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News Article | December 12, 2016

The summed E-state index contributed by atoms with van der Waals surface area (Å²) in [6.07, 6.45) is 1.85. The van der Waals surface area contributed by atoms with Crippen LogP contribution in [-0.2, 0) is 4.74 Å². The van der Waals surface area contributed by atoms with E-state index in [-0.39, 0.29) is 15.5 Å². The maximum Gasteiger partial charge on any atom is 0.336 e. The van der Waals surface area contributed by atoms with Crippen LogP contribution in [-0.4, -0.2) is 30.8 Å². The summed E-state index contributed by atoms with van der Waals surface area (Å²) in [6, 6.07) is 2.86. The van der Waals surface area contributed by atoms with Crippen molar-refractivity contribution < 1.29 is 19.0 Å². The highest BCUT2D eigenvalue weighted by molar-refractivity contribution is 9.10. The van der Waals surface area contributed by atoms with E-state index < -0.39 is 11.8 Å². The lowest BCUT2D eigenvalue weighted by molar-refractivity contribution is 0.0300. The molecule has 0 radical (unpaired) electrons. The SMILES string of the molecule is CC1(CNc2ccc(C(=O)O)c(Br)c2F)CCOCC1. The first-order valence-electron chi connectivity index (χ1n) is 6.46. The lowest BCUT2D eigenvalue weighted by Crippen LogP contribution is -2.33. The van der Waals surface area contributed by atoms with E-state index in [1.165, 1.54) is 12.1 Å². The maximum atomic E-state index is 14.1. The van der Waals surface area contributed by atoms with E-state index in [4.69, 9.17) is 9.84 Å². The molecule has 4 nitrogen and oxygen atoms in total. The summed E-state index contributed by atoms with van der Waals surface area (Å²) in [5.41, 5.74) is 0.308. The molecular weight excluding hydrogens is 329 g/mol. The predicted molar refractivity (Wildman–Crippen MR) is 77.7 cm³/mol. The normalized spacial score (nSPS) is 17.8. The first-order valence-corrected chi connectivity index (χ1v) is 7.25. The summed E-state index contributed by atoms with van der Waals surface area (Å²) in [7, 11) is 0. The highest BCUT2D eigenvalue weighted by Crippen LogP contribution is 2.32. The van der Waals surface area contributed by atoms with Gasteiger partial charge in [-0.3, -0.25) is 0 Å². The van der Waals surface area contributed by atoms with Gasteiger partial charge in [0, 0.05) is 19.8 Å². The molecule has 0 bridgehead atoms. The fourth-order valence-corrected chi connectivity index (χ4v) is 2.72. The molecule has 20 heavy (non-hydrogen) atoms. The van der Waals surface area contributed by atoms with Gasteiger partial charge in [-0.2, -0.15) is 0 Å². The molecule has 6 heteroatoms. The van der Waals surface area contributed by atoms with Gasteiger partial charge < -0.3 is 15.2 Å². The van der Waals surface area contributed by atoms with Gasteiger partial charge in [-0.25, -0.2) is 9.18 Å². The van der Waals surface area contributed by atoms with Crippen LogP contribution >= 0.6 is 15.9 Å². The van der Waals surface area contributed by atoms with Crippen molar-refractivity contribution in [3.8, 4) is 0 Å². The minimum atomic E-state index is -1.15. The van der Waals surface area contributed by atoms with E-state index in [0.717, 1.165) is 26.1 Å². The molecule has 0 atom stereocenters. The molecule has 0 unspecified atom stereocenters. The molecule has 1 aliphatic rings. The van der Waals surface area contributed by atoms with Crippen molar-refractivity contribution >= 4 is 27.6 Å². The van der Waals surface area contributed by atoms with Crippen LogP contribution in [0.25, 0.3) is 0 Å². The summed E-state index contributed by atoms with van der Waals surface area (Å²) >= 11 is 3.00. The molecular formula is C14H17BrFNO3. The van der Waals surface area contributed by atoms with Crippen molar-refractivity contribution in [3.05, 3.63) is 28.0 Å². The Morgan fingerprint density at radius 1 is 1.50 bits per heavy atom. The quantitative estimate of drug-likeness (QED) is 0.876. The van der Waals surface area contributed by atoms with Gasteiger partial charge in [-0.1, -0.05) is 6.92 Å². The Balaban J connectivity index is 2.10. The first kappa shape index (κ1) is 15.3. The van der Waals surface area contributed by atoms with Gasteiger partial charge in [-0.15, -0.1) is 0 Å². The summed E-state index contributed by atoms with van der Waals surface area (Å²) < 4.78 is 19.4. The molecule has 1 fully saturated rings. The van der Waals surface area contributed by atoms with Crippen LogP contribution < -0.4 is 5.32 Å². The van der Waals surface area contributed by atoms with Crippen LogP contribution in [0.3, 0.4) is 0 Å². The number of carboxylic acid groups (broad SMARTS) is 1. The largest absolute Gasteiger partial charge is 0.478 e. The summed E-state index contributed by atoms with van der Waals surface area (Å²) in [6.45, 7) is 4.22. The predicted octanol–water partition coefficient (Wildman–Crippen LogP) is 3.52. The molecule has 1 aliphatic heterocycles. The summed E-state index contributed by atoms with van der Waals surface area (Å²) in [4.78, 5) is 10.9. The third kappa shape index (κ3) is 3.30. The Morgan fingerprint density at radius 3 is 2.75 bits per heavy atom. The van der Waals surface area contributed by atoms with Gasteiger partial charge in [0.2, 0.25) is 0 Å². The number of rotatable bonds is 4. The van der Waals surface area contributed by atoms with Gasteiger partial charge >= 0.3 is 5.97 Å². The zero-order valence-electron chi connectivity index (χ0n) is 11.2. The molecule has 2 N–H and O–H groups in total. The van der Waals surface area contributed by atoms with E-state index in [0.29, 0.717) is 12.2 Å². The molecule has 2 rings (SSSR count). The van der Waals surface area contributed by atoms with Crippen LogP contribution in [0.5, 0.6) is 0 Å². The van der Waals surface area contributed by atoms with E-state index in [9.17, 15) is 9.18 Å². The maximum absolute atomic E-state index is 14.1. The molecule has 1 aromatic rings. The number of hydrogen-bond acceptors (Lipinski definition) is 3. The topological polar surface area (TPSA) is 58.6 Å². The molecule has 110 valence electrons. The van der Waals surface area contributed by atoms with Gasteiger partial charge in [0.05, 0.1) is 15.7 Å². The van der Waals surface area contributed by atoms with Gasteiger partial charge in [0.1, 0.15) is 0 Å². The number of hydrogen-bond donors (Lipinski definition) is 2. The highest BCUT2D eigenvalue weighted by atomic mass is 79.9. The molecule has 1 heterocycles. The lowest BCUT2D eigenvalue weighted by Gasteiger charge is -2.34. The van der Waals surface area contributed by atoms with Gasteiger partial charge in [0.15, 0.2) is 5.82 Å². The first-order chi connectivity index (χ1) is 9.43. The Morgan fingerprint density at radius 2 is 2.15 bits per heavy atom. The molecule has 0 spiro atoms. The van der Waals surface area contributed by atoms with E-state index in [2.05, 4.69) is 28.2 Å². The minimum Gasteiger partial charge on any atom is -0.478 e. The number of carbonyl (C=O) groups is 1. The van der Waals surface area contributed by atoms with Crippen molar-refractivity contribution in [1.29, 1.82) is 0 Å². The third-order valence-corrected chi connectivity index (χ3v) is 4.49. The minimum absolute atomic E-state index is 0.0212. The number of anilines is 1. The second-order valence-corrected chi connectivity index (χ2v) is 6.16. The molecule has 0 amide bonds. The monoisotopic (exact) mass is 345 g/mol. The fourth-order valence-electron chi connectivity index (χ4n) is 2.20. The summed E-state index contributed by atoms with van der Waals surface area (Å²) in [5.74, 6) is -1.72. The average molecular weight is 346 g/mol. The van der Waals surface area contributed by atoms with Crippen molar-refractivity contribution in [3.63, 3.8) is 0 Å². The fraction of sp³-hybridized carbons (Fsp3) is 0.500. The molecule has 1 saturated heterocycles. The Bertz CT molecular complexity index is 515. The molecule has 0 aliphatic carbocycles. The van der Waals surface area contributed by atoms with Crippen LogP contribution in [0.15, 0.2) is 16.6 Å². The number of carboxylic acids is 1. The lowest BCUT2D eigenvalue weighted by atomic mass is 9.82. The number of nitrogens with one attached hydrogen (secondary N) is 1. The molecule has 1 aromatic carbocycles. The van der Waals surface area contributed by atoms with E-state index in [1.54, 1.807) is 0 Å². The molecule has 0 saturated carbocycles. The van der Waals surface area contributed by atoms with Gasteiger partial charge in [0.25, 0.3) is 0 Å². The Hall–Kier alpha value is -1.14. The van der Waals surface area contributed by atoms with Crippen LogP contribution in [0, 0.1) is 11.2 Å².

Site: www.eurekalert.org